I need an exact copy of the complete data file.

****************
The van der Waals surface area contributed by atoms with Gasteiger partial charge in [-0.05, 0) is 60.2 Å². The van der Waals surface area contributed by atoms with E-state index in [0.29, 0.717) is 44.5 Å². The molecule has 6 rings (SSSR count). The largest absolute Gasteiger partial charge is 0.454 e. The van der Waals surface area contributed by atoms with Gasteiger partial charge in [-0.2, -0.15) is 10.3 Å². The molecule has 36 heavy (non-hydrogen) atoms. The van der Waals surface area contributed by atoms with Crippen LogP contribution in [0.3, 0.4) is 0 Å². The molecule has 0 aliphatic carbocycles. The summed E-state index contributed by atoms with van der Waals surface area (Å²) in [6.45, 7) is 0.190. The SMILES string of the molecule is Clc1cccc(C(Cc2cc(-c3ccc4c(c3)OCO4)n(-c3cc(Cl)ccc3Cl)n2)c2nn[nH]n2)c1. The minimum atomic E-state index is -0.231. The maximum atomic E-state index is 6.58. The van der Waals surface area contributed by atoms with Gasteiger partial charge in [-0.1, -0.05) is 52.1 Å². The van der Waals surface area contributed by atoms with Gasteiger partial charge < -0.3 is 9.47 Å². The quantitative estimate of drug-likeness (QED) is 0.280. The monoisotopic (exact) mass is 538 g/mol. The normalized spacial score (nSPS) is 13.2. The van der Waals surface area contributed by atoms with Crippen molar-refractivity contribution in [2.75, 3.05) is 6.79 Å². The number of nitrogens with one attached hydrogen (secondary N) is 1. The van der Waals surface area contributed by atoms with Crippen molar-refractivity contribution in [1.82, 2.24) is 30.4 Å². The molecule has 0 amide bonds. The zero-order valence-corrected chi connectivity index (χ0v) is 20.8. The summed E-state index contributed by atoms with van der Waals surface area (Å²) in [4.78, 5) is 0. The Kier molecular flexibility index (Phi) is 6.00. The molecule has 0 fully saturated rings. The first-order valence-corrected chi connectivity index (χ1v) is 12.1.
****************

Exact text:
The van der Waals surface area contributed by atoms with Gasteiger partial charge in [-0.05, 0) is 60.2 Å². The van der Waals surface area contributed by atoms with E-state index in [0.29, 0.717) is 44.5 Å². The molecule has 6 rings (SSSR count). The largest absolute Gasteiger partial charge is 0.454 e. The van der Waals surface area contributed by atoms with Gasteiger partial charge in [-0.2, -0.15) is 10.3 Å². The molecule has 36 heavy (non-hydrogen) atoms. The van der Waals surface area contributed by atoms with Crippen LogP contribution in [0.3, 0.4) is 0 Å². The molecule has 0 aliphatic carbocycles. The summed E-state index contributed by atoms with van der Waals surface area (Å²) in [6.45, 7) is 0.190. The SMILES string of the molecule is Clc1cccc(C(Cc2cc(-c3ccc4c(c3)OCO4)n(-c3cc(Cl)ccc3Cl)n2)c2nn[nH]n2)c1. The minimum atomic E-state index is -0.231. The maximum atomic E-state index is 6.58. The van der Waals surface area contributed by atoms with Gasteiger partial charge in [-0.1, -0.05) is 52.1 Å². The van der Waals surface area contributed by atoms with Gasteiger partial charge < -0.3 is 9.47 Å². The quantitative estimate of drug-likeness (QED) is 0.280. The monoisotopic (exact) mass is 538 g/mol. The normalized spacial score (nSPS) is 13.2. The van der Waals surface area contributed by atoms with Crippen molar-refractivity contribution in [2.75, 3.05) is 6.79 Å². The number of nitrogens with one attached hydrogen (secondary N) is 1. The van der Waals surface area contributed by atoms with Crippen molar-refractivity contribution in [1.82, 2.24) is 30.4 Å². The molecule has 0 amide bonds. The zero-order valence-corrected chi connectivity index (χ0v) is 20.8. The summed E-state index contributed by atoms with van der Waals surface area (Å²) in [4.78, 5) is 0. The Kier molecular flexibility index (Phi) is 6.00. The molecule has 0 fully saturated rings. The first-order valence-corrected chi connectivity index (χ1v) is 12.1.